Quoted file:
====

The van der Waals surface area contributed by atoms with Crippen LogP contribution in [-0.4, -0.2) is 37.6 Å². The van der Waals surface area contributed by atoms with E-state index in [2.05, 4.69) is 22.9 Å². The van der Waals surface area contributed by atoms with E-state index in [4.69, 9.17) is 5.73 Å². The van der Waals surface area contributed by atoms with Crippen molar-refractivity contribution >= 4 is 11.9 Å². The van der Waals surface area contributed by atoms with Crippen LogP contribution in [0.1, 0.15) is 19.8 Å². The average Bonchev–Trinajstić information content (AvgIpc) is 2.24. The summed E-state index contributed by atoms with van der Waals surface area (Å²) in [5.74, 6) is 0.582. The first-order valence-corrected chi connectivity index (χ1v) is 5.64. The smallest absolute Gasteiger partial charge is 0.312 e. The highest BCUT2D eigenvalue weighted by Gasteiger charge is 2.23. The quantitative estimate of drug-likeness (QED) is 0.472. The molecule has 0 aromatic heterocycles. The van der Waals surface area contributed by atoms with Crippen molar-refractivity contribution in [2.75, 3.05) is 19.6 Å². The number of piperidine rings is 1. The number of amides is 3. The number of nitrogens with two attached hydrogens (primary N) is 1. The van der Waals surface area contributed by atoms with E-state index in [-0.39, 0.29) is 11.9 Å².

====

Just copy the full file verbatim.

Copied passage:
The van der Waals surface area contributed by atoms with Crippen LogP contribution in [-0.4, -0.2) is 37.6 Å². The van der Waals surface area contributed by atoms with E-state index in [2.05, 4.69) is 22.9 Å². The van der Waals surface area contributed by atoms with E-state index in [4.69, 9.17) is 5.73 Å². The van der Waals surface area contributed by atoms with Crippen molar-refractivity contribution >= 4 is 11.9 Å². The van der Waals surface area contributed by atoms with Crippen LogP contribution in [0.1, 0.15) is 19.8 Å². The average Bonchev–Trinajstić information content (AvgIpc) is 2.24. The summed E-state index contributed by atoms with van der Waals surface area (Å²) in [5.74, 6) is 0.582. The first-order valence-corrected chi connectivity index (χ1v) is 5.64. The smallest absolute Gasteiger partial charge is 0.312 e. The highest BCUT2D eigenvalue weighted by Gasteiger charge is 2.23. The quantitative estimate of drug-likeness (QED) is 0.472. The molecule has 0 aromatic heterocycles. The van der Waals surface area contributed by atoms with Crippen molar-refractivity contribution in [2.75, 3.05) is 19.6 Å². The number of piperidine rings is 1. The number of amides is 3. The number of nitrogens with two attached hydrogens (primary N) is 1. The van der Waals surface area contributed by atoms with E-state index in [-0.39, 0.29) is 11.9 Å².